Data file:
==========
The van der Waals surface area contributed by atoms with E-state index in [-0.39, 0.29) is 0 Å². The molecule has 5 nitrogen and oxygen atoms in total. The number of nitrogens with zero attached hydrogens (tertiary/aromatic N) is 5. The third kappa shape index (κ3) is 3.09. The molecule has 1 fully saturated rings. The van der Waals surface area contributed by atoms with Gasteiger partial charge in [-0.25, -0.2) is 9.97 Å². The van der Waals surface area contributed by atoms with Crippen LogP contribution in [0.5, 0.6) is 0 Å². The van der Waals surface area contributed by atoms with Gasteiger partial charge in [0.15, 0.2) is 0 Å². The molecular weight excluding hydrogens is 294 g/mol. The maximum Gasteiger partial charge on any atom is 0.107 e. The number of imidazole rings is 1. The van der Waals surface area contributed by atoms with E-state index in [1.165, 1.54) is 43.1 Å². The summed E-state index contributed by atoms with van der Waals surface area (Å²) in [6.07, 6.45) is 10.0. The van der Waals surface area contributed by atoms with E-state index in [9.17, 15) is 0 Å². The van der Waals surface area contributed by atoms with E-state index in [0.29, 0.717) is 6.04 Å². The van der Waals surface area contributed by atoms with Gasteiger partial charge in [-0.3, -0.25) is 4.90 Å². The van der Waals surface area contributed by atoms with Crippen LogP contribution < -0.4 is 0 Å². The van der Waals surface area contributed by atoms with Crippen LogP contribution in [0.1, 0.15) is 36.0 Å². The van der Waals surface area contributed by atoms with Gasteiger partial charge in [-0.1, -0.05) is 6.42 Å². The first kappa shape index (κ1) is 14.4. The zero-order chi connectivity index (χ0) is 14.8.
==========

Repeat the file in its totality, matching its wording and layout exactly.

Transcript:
The van der Waals surface area contributed by atoms with E-state index in [-0.39, 0.29) is 0 Å². The molecule has 5 nitrogen and oxygen atoms in total. The number of nitrogens with zero attached hydrogens (tertiary/aromatic N) is 5. The third kappa shape index (κ3) is 3.09. The molecule has 1 fully saturated rings. The van der Waals surface area contributed by atoms with Gasteiger partial charge in [-0.25, -0.2) is 9.97 Å². The van der Waals surface area contributed by atoms with Crippen LogP contribution in [0.5, 0.6) is 0 Å². The van der Waals surface area contributed by atoms with Gasteiger partial charge in [0.15, 0.2) is 0 Å². The molecular weight excluding hydrogens is 294 g/mol. The maximum Gasteiger partial charge on any atom is 0.107 e. The number of imidazole rings is 1. The van der Waals surface area contributed by atoms with E-state index in [1.165, 1.54) is 43.1 Å². The summed E-state index contributed by atoms with van der Waals surface area (Å²) in [6.07, 6.45) is 10.0. The van der Waals surface area contributed by atoms with E-state index in [9.17, 15) is 0 Å². The van der Waals surface area contributed by atoms with E-state index in [0.29, 0.717) is 6.04 Å². The van der Waals surface area contributed by atoms with Gasteiger partial charge in [-0.3, -0.25) is 4.90 Å². The van der Waals surface area contributed by atoms with Crippen LogP contribution < -0.4 is 0 Å². The van der Waals surface area contributed by atoms with Crippen LogP contribution in [0.1, 0.15) is 36.0 Å². The van der Waals surface area contributed by atoms with Gasteiger partial charge in [-0.1, -0.05) is 6.42 Å². The first kappa shape index (κ1) is 14.4. The zero-order chi connectivity index (χ0) is 14.8.